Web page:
Angelique Kidjo-A Voice for All Ages

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“As you go through life you’ll see there is so much that we don’t understand; and the only thing we know is things don’t always go the way we plan…we are more than we are, we are one.” These are the lyrics of a song that gladdens the souls of many-old and young alike- and makes you want to leave it playing on repeat till you are ready to face the day.This is just one of the many great works by the gifted, ebullient and energetic African woman, one that discovered and maximized her God given talent at an extremely young age.

Angelique Kidjo

Angélique Kpasseloko Hinto Hounsinou Kandjo Manta Zogbin Kidjo; (Please be careful here, one name at a time, or better stick with Angelique Kidjo; it’s easier, I tell you) is one of Africa’s finest performers and song writers. The vivacious Grammy award winning Beninioise singer and activist, noted for her varied musical influences and eccentric music videos, was once described by the Time magazine as Africa’s premier diva. The British Broadcasting Corporation included Kidjo in its list of the African continent’s 50 most iconic figures, The Guardian has listed her as one of their Top 100 Most Inspiring Women in the World and Kidjo is the first woman to be listed among “The 40 Most Powerful Celebrities in Africa” by Forbes Magazine. She was described by the Daily Telegraph in London as “The undisputed queen of African music” during the 2012 Olympic Games River of Music Festival. In March 2013, National Public Radio [NPR] in America, called her “Africa’s greatest living diva.”

Kidjo was born was born on 14 July 1960 in Cotonou, Benin. Her father was a Banjo player and her mother, a choreographer and a clarinet player was a great inspiration and role model.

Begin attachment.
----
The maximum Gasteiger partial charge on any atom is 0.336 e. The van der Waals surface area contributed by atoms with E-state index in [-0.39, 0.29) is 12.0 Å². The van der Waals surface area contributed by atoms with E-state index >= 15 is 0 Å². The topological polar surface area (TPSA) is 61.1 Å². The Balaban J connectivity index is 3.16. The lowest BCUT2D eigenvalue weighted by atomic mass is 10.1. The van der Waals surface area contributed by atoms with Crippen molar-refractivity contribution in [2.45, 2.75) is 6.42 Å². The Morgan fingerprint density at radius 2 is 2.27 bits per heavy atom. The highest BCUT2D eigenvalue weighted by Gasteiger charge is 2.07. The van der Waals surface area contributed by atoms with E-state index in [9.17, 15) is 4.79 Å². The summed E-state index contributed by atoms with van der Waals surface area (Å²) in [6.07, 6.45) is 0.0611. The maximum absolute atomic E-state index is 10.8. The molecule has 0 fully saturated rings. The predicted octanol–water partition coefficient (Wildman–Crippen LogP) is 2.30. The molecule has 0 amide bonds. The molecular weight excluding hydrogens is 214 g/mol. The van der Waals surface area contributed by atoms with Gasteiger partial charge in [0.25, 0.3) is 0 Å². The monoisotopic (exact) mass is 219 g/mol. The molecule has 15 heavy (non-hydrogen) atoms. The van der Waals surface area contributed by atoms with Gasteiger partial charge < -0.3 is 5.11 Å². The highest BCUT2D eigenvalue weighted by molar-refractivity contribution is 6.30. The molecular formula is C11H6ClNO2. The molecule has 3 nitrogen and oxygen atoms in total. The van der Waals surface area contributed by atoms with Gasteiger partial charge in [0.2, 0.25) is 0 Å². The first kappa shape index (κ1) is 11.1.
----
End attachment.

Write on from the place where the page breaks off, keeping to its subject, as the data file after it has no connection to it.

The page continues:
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By the time she was six, Kidjo was a star in her mother’s theatre troupe, giving her an early appreciation for traditional music and dance.  She was never one to overlook opportunities however small. kidjo joined her school band, Les Sphinx, and found success as a teenager with her adaptation of Miriam Makeba’s “Les Trois Z”, which played on national radio. She recorded the album ‘Pretty’ with the Cameroonian producer Ekambi Brilliant and her brother Oscar. It featured the songs “Ninive”, “Gbe Agossi” and a tribute to the singer Bella Bellow, one of her role models. The success of the album opened doors for her to tour all over West Africa. The unending political conflicts in Benin prevented her from being an independent artist in her own country and led her to relocate to Paris in 1983. There was an intense pressure at that time on musicians to sing about communism, an idea thought to influence the people and make them speak in favour of communism, which Kidjo saw as highly unacceptable. In her words; “one thing that I said my music will never do is to praise an ideology, and a political ideology, so the reason to move was obvious.  If I didn’t move and stayed there and expressed the way I felt about it, I’d put myself and my parents, and my family in danger, so I had to move”.